Sports Uncovered

What Bill Belichick remembers from interviewing for Raiders job in 1998

What Bill Belichick remembers from interviewing for Raiders job in 1998

The Raiders were in the market for a new head coach back in 1998. Joe Bugel was let go after one 4-12 season, and owner Al Davis interviewed several candidates to run his team and help return it to prominence.

Davis was the final say and sole decision-maker on these matters, but he asked his CEO, Amy Trask, for her opinion on the candidates available.

“That was the one coaching search in which Al ever involved me,” Trask said in a Jan. 2019 episode of the Raiders Talk podcast. “I met with the candidates, and he asked me after I had met each one who I recommended he hire. Without any hesitation whatsoever, I said Bill Belichick.”

Davis didn’t end up going with Belichick, but still ended up making a great hire. Jon Gruden was the guy, and the young offensive wizard helped take a downtrodden group to .500 twice before vaulting it into the AFC’s upper echelon.

Gruden took the Raiders to the AFC title game following the 2000 season and got jobbed by the Tuck Rule in a 2001 divisional-round loss to the New England Patriots and their second-year coach -- Bill Belichick.

Though Trask was thrilled with the Gruden hire and his subsequent contributions to the organization, the Patriots dynasty proved that she made a great recommendation.

[SPORTS UNCOVERED: Barret Robbins' Mysterious Disappearance]
 

Belichick wasn’t ever a frontrunner for the Raiders gig. He was a defensive specialist and Davis has a long history of hiring offensive minds dating back to Tom Flores. The Raiders' defense, however, largely remained under Davis’ purview.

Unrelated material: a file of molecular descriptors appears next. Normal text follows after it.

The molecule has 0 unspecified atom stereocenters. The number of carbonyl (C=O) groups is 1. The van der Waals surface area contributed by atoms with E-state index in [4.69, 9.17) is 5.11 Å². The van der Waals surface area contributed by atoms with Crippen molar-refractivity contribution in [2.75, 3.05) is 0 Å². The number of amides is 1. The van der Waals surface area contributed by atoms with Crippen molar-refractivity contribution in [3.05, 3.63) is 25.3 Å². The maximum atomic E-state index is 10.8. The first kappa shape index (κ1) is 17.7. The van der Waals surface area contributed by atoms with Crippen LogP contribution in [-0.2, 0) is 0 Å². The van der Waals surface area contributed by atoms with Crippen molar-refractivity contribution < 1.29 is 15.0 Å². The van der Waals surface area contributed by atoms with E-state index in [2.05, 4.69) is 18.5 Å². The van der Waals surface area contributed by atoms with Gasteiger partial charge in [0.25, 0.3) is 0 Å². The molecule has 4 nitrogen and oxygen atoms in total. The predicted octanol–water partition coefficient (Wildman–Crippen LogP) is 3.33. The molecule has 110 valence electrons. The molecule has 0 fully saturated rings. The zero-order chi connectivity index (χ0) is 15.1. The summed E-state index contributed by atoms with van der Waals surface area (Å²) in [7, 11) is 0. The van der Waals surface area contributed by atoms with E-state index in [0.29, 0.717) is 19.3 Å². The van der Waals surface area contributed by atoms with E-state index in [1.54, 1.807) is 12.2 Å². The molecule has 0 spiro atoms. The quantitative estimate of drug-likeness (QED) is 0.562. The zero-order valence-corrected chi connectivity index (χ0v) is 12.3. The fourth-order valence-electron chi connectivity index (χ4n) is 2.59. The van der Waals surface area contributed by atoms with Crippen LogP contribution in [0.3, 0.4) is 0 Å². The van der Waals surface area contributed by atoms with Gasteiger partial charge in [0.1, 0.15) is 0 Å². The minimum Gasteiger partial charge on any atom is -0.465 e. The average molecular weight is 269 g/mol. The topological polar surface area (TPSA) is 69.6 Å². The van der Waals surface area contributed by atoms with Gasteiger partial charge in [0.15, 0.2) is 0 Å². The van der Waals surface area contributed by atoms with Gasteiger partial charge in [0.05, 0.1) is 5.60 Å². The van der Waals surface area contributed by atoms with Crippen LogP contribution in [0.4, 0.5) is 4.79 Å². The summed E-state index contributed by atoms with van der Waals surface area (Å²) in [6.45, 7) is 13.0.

Belichick has great reverence for Davis and remembered his interview with the Raiders legend fondly in an interview before the Raiders and Patriots played in 2011.

"He's a great mind," Belichick said, via NFL.com. "It was unlike any other interview I've ever had with an owner because he was so in-depth, his interview was so in-depth really about football, about 'Xs' and 'Os' and strategy and use of personnel and acquisition of -- all the things really that a coach would talk about, that's really what he talked about. That made it pretty unique."

[RELATED: The real story of Robbins' Super Bowl disappearance]

Belichick, who was the Jets defensive coordinator at the time of his interview with the Raiders, said he knew during the interview he wasn’t going to be a top candidate, but he still enjoyed the conversation with a brilliant, detailed football mind.

"You know, it was good because we talked a lot about football and (Davis is) very, very knowledgeable about the game, personnel, schemes, adjustments and so forth," Belichick said. "He was asking a lot of questions about what [the Jets] did defensively.

"You kind of don't want to give too much information there because you know, he's running the [Raiders] defense. He wasn't really too interested in talking about offensive football."

[SPORTS UNCOVERED: Listen to the latest episode]

Kyle Shanahan picking Jimmy Garoppolo over Tom Brady was Bill Belichick's aim

Kyle Shanahan picking Jimmy Garoppolo over Tom Brady was Bill Belichick's aim

Editor’s note: Sports Uncovered, the newest podcast from NBC Sports, will shine a fresh light on some of the most notable moments and figures in sports. The sixth episode tells the story of "The Bill Belichick You Don't Know," profiling a different side of the New England Patriots' iconic coach.

Few in NFL history can claim to have done something Bill Belichick hasn't. Let alone, do something Belichick wanted to but couldn't.

Kyle Shanahan finds himself in that category after a 2020 NFL offseason that closed the books on the longest-running dynasty in sports. With Tom Brady wanting to come to the Bay Area and finish his career in San Francisco, Shanahan weighed the pros and cons of bringing in a 42-year-old Brady and shipping out Jimmy Garoppolo. In the end, Shanahan chose Garoppolo over Brady, believing he gives the 49ers the best chance to win a title.

A plan Belichick wanted to execute in New England a few years ago.

[SPORTS UNCOVERED: Listen to the latest episode]